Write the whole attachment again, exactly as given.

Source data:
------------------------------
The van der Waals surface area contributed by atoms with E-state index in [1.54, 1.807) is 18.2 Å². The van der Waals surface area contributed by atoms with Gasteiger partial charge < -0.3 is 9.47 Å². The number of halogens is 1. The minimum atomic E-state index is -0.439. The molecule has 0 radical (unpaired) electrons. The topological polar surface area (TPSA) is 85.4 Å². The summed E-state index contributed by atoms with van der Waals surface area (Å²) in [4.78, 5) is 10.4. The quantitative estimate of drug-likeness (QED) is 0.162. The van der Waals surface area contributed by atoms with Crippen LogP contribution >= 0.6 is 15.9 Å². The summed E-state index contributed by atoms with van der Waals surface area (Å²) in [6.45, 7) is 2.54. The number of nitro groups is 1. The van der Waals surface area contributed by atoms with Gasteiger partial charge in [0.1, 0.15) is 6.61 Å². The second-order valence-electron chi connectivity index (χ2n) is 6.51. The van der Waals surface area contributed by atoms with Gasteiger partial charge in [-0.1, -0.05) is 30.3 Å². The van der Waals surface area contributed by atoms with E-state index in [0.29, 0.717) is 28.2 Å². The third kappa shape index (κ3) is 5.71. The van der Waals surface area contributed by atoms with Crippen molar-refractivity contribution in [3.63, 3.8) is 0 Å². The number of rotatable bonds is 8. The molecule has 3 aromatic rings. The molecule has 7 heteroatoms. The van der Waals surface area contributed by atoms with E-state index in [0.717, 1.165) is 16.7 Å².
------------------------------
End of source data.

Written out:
The van der Waals surface area contributed by atoms with E-state index in [1.54, 1.807) is 18.2 Å². The van der Waals surface area contributed by atoms with Gasteiger partial charge < -0.3 is 9.47 Å². The number of halogens is 1. The minimum atomic E-state index is -0.439. The molecule has 0 radical (unpaired) electrons. The topological polar surface area (TPSA) is 85.4 Å². The summed E-state index contributed by atoms with van der Waals surface area (Å²) in [4.78, 5) is 10.4. The quantitative estimate of drug-likeness (QED) is 0.162. The van der Waals surface area contributed by atoms with Crippen LogP contribution >= 0.6 is 15.9 Å². The summed E-state index contributed by atoms with van der Waals surface area (Å²) in [6.45, 7) is 2.54. The number of nitro groups is 1. The van der Waals surface area contributed by atoms with Gasteiger partial charge in [0.1, 0.15) is 6.61 Å². The second-order valence-electron chi connectivity index (χ2n) is 6.51. The van der Waals surface area contributed by atoms with Gasteiger partial charge in [-0.1, -0.05) is 30.3 Å². The van der Waals surface area contributed by atoms with E-state index in [0.29, 0.717) is 28.2 Å². The third kappa shape index (κ3) is 5.71. The van der Waals surface area contributed by atoms with Crippen molar-refractivity contribution in [3.63, 3.8) is 0 Å². The number of rotatable bonds is 8. The molecule has 3 aromatic rings. The molecule has 7 heteroatoms. The van der Waals surface area contributed by atoms with E-state index in [0.717, 1.165) is 16.7 Å².